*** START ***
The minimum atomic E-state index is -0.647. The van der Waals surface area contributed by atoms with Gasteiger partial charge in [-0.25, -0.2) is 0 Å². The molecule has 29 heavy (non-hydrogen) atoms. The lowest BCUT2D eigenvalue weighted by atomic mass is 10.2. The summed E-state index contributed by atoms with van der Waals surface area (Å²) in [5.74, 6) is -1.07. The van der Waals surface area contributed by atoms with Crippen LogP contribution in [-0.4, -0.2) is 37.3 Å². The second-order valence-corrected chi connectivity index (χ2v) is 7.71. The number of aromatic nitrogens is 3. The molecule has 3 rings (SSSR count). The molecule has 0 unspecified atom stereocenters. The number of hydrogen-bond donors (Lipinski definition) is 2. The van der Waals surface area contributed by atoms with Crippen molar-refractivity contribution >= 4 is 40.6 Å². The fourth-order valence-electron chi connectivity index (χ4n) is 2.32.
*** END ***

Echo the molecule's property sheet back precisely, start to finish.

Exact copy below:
The minimum atomic E-state index is -0.647. The van der Waals surface area contributed by atoms with Gasteiger partial charge in [-0.25, -0.2) is 0 Å². The molecule has 29 heavy (non-hydrogen) atoms. The lowest BCUT2D eigenvalue weighted by atomic mass is 10.2. The summed E-state index contributed by atoms with van der Waals surface area (Å²) in [5.74, 6) is -1.07. The van der Waals surface area contributed by atoms with Crippen LogP contribution in [-0.4, -0.2) is 37.3 Å². The second-order valence-corrected chi connectivity index (χ2v) is 7.71. The number of aromatic nitrogens is 3. The molecule has 3 rings (SSSR count). The molecule has 0 unspecified atom stereocenters. The number of hydrogen-bond donors (Lipinski definition) is 2. The van der Waals surface area contributed by atoms with Crippen molar-refractivity contribution >= 4 is 40.6 Å². The fourth-order valence-electron chi connectivity index (χ4n) is 2.32.